Infidelity Recovery: What is it with Men?

Oct 30 23:25 2006 Dr. Robert Huizenga, The Infidelity Coach Print This Article

Men, or more precisely polarized couples, find difficulty in fully committing to recovery from infidelity or an extramarital affair.

I've worked intensively with hundreds of couples over the past 25 years and,Guest Posting of course, you will not be surprised to know that more women than men are "open" to marital therapy and talking about relationships in general.

Most men reluctantly enter the realm only if they "have to." Their marital world usually needs to be in dire straits before they give their assent.

Here are some observations about this phenomenon:

1. Men think they are inadequate when it comes to expressing feelings or inner thoughts. And, they assume this is what marital therapy is all about. They perceive the woman as the expert in this realm and they assume that they will be in the "one-down" situation when it comes to working on the relationship. And, of course, no man wants to be one-down.

2. Men usually internalize. That is, they work through, or think through, a situation or problem. No one may know what is happening between their ears. Men usually do not have a need to "talk out" a problem or situation. And, of course, working on a relationship is about "talking it out." At least that is what grocery store magazines and talk show hosts say.

3. Men are practical problem solvers. They define the problem, look at solutions and implement the solution. And, if that didn't work, try another solution. Wooo-hooo psycho-babble is a foreign world and they don't want anything to do with it.

I'm really being a little unfair to men here. Men, don’t be too upset. I sometimes make strong statements to make a point.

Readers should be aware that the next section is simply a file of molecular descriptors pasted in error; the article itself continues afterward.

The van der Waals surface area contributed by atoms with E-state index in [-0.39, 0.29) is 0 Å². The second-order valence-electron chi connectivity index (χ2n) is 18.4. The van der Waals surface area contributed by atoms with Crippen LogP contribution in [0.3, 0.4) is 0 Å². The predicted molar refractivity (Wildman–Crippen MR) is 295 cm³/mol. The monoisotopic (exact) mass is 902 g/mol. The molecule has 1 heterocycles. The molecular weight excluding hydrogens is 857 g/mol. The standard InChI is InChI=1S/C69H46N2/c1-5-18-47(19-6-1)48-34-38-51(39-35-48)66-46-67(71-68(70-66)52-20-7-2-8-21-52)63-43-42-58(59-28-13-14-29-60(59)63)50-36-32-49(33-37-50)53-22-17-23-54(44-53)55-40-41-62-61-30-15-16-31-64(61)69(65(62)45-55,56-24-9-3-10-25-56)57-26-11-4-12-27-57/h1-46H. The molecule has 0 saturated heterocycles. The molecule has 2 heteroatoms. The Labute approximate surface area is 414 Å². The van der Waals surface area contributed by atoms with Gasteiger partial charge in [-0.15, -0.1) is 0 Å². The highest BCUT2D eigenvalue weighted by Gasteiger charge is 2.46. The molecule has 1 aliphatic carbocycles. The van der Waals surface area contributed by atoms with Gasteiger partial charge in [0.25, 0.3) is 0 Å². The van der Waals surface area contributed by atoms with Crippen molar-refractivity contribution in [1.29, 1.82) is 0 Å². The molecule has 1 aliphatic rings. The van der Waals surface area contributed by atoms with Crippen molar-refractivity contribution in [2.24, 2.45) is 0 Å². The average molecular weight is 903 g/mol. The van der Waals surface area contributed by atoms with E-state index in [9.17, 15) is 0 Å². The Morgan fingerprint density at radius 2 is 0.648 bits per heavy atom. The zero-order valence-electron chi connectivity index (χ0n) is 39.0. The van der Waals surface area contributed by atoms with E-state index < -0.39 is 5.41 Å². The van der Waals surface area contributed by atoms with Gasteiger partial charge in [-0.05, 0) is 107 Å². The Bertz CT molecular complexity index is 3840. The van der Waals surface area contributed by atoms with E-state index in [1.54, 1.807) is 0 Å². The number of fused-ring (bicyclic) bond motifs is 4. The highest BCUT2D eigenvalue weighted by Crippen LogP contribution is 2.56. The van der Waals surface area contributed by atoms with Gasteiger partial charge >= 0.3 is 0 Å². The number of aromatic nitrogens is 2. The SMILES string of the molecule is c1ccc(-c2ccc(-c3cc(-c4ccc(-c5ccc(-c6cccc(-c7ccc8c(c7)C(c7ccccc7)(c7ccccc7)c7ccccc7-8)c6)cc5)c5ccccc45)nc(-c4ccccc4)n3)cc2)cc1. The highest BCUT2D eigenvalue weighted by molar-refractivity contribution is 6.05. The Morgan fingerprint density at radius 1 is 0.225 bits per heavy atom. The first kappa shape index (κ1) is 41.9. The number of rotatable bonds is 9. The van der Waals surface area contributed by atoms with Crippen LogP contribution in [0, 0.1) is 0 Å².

Some women, I find, share these traits as well. Actually it may be that more and more women share some of these characteristics. It’s Not Always Gender

I conclude that the important issue here is not one of gender, but that of being in a polarized relationship. By that I mean, one person internalizes more and the other person has more of a need to externalize or "talk it through."

The externalizer sees great value in self help books, perhaps therapy, and finds materials that will help him/her talk about and work on the relationship.

The other partner thinks, "Oh no, do I have to?" And, only if his/her emotional or relational equilibrium is highly threatened will he/she journey into this territory. If he/she does, it is only to the degree that the partner is appeased or he/she can find a quick and graceful way out.

A beginning point for a "polarized" couple is to acknowledge the phenomenon. Polarization must be addressed before a couple can effectively repair or reconstruct the relationship.

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Dr. Robert Huizenga, The Infidelity Coach
Dr. Robert Huizenga, The Infidelity Coach

Dr. Huizenga, the Infidelity Coach, offers infidelity help and relationship advice for coping with extramarital affairs and marital infidelity at: Break and Get articles and free downloads on emotional infidelity, coping with infidelity, the cheating spouse, signs of an affair, surviving infidelity and more.


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